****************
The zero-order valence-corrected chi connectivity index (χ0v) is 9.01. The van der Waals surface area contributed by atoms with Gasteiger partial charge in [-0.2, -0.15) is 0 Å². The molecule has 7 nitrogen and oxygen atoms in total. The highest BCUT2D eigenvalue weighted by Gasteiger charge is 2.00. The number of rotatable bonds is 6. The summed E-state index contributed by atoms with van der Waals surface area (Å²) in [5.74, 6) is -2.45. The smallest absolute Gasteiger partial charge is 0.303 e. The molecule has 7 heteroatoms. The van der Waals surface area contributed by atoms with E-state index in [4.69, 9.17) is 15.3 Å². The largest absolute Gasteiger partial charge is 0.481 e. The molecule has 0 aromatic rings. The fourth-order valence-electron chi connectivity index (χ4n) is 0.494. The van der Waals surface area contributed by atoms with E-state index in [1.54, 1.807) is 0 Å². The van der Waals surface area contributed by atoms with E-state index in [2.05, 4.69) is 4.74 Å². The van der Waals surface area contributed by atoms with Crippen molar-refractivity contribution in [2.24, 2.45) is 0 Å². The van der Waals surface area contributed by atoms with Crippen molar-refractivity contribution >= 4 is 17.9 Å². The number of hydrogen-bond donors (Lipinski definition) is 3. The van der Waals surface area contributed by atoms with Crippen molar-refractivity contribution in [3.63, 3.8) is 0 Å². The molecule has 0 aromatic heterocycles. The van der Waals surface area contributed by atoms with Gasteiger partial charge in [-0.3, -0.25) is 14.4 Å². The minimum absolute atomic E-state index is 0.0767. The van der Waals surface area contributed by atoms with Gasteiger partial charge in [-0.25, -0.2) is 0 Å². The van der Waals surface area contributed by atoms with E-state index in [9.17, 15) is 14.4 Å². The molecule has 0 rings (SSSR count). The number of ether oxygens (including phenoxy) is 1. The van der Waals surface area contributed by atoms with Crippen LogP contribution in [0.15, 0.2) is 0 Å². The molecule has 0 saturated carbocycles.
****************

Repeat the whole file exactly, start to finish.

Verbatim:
The zero-order valence-corrected chi connectivity index (χ0v) is 9.01. The van der Waals surface area contributed by atoms with Gasteiger partial charge in [-0.2, -0.15) is 0 Å². The molecule has 7 nitrogen and oxygen atoms in total. The highest BCUT2D eigenvalue weighted by Gasteiger charge is 2.00. The number of rotatable bonds is 6. The summed E-state index contributed by atoms with van der Waals surface area (Å²) in [5.74, 6) is -2.45. The smallest absolute Gasteiger partial charge is 0.303 e. The molecule has 7 heteroatoms. The van der Waals surface area contributed by atoms with E-state index in [4.69, 9.17) is 15.3 Å². The largest absolute Gasteiger partial charge is 0.481 e. The molecule has 0 aromatic rings. The fourth-order valence-electron chi connectivity index (χ4n) is 0.494. The van der Waals surface area contributed by atoms with E-state index in [1.54, 1.807) is 0 Å². The van der Waals surface area contributed by atoms with E-state index in [2.05, 4.69) is 4.74 Å². The van der Waals surface area contributed by atoms with Crippen molar-refractivity contribution in [2.24, 2.45) is 0 Å². The van der Waals surface area contributed by atoms with Crippen molar-refractivity contribution >= 4 is 17.9 Å². The number of hydrogen-bond donors (Lipinski definition) is 3. The van der Waals surface area contributed by atoms with Crippen molar-refractivity contribution in [3.63, 3.8) is 0 Å². The molecule has 0 aromatic heterocycles. The van der Waals surface area contributed by atoms with Gasteiger partial charge in [-0.3, -0.25) is 14.4 Å². The minimum absolute atomic E-state index is 0.0767. The van der Waals surface area contributed by atoms with Gasteiger partial charge in [-0.25, -0.2) is 0 Å². The van der Waals surface area contributed by atoms with E-state index in [9.17, 15) is 14.4 Å². The molecule has 0 rings (SSSR count). The number of ether oxygens (including phenoxy) is 1. The van der Waals surface area contributed by atoms with Crippen LogP contribution in [0.15, 0.2) is 0 Å². The molecule has 0 saturated carbocycles.